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///2013 Abstract Details
2013 Abstract Details2019-08-02T16:57:45-05:00

Anesthetic Management for Cesarean Section of a Patient with Severe Preeclampsia and Aortic Dissection

Abstract Number: F 75
Abstract Type: Case Report/Case Series

Ravpreet S Gill M.D.1

Introduction: We present our management of a patient with severe preeclampsia and aortic dissection for cesarean section (C/S).

Case Report: A 40 year old G10P9 female presented at 37 weeks gestation with severe range blood pressures. The patient was a poor historian and a thorough review of previous visits was conducted.

Her past medical history was significant for chronic hypertension (HTN). She admitted to noncompliance with her medications. Blood pressure (BP) now was 170s/100s.

A review of records found a CT scan from the previous pregnancy which demonstrated a Type A aortic dissection at 34 weeks gestation. Intraoperative TEE at that time revealed the dissection was actually Type B and the patient was discharged for medical management after her cesarean section. The Type A appearance on CT was attributed to scatter from the patient’s body habitus. The patient was lost to follow-up.

Past Surgical History: C/S x 3

Meds: unknown anti-HTN medication, daily albuterol

Social: daily alcohol and tobacco use, frequent cocaine use (last smoked 2 days prior; no signs or symptoms of acute intoxication or withdrawal)

On physical exam: Height: 67 inches. Weight: 300 pounds. VS: Temp 36.4, Pulse 94, Resp 24, BP 188/120. Airway: Mallampati 2, poor dentition with multiple missing upper and lower teeth. Lungs: Clear to auscultation bilaterally. Heart: S1S2 normal. (+) systolic murmur. Hemoglobin 10.7 g/dL. Platelets 202 x 10^9/L.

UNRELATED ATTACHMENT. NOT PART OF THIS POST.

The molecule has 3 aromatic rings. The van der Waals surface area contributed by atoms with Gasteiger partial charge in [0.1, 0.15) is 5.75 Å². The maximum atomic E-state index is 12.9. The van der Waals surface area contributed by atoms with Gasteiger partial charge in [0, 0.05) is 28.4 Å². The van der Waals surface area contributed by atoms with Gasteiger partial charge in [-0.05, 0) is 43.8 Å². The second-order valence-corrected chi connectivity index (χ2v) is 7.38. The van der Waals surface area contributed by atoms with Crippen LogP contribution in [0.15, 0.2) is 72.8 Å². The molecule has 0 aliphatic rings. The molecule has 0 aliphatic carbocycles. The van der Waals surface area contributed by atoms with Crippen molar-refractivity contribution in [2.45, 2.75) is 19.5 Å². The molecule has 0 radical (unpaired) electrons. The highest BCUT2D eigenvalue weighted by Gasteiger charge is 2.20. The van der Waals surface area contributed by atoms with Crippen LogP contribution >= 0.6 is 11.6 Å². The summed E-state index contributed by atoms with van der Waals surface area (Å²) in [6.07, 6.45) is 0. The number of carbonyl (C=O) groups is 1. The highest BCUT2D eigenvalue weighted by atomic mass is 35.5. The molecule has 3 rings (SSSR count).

CT Scan: Type A dissection extending beyond the renal arteries. Infrarenal abdominal aortic aneurysm measuring 4 cm maximally.

Severe preeclampsia was suspected. Blood pressure control was with labetalol and lorazepam. Magnesium was used for seizure prophylaxis. Multidisciplinary conversations were held involving MFM, anesthesiology, cardiology, trauma surgery, and vascular surgery. It was decided to deliver the patient via C/S, monitor patient in the ICU in the postoperative period, and once stable transfer to a nearby hospital for management by vascular surgery.

By the time the patient was ready to the OR her BP had been slowly decreased to 140/75. Bypass equipment was in the OR. An epidural was placed at L4-L5 and slowly dosed with 2% lidocaine to achieve a T4 block. The patient did not tolerate the pulling and pressure sensations as the surgeons worked through adhesions. In order to allow for optimal control of BP, GA was induced. The remainder of the case and postoperative course was uneventful. EBL was 800 ml. Epidural preservative free morphine was given for postoperative pain control.

Discussion: Type A dissection involves the aorta proximal to the origin of the left subclavian artery. Type B dissection is confined to the descending aorta. Type A dissections are usually managed surgically and Type B are usually managed medically. Anesthetic goals involve minimizing aortic root shear forces and wall stress. This involves slowly decreasing blood pressure and preventing catecholamine release secondary to pain.

SOAP 2013